Even with the Toronto Blue Jays now gathered in Dunedin, Florida to begin major-league Spring Training, the team’s front office is still making moves in preparation for the 2017 season.
Late Wednesday afternoon, Sportsnet’s Ben Nicholson-Smith reported that the Blue Jays were nearing a deal with veteran right-hander Mat Latos. The minor-league deal is reportedly worth $1.5 million if he makes the 25-man roster out of Spring Training and includes $500k in incentives.
Multiple sources including Nicholson-Smith have confirmed the news since it broke yesterday:
#BlueJays confirm that they've signed Mat Latos.
It's a minor-league deal.
— Ben Nicholson-Smith (@bnicholsonsmith) February 16, 2017
Mat Latos minor-lg deal is worth $1.5m if he makes the team + up to $500k in incentives, per sources. Mix of starting and relief incentives
— Shi Davidi (@ShiDavidi) February 16, 2017
Despite a strong start, Latos had a forgettable 2016 campaign as he split time between the Chicago White Sox and Washington Nationals. In his first four starts with the White Sox, he logged 24 1/3 innings with an unreal 0.74 earned run average. Things went downhill fast for the righty, as he posted a whopping 7.25 ERA with 18 walks and 19 strikeouts over the next month and a half.
After being released in mid-June, he was picked up by the Nationals where he posted a 6.25 ERA with 11 hits, five walks and 10 strikeouts in 9 2/3 innings. Overall, the 29-year-old finished 2016 with a 7-3 record and 4.89 ERA in 70 innings.
Latos hit the spotlight in 2010 with the San Diego Padres when he finished 14-10 with a 2.92 ERA and career-high 189 strikeouts in 184 1/3 innings. His efforts were good for eighth in the Cy Young voting that year. Stretching from 2010 to 2014, the righty was one of the best young pitchers in the game, logging a solid 3.27 ERA in 143 starts between the Padres and Cincinnati Reds with 185-plus punchouts in all but one season (2014).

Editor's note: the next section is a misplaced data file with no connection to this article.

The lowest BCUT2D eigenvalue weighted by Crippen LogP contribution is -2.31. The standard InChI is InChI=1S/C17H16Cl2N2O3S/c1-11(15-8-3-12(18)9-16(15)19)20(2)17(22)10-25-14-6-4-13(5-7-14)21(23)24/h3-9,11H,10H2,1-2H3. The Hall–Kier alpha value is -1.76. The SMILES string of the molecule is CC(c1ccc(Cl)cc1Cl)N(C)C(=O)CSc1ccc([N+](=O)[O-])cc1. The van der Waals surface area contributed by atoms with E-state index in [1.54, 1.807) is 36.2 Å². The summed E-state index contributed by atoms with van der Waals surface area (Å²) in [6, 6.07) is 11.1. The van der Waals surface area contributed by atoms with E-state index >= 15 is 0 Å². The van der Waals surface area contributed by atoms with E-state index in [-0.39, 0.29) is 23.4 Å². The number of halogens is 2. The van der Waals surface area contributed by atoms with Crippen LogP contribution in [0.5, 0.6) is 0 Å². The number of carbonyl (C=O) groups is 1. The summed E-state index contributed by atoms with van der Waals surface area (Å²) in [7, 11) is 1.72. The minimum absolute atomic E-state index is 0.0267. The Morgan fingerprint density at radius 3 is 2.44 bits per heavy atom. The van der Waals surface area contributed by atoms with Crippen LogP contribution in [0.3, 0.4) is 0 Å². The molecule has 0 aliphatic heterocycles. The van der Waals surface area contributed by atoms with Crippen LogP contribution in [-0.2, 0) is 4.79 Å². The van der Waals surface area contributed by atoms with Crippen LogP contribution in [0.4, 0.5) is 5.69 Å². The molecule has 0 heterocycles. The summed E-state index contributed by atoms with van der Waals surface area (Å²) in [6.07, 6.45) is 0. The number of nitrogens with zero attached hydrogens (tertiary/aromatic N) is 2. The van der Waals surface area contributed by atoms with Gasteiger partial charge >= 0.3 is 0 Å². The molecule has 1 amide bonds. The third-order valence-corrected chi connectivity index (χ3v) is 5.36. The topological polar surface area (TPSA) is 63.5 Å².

With Toronto’s rotation arguably one of the best in the American League, its highly unlucky Latos could challenge for a spot in Spring Training but the depth chart drops off significantly in talent after the starting five, which makes him a viable alternative if someone were to struggle or get injured.
Alternatively, the Blue Jays could look to try him out in the bullpen. Latos made a career-high eight relief appearances last season, so moving to the ‘pen wouldn’t come as a total shock to the righty. With a decreased workload, he could cut down his pitch repertoire and regain velocity on his fastball that averaged just 90.4 mph in 2016, according to Brooks Baseball.
Nevertheless, an arm like Latos’ brings plenty of potential with very minimal risk. Still just 29 years old, the righty has plenty of time to find his old form and contribute to the Blue Jays however he’s needed.
In 186 career starts, Latos is 71-58 with a 3.60 ERA.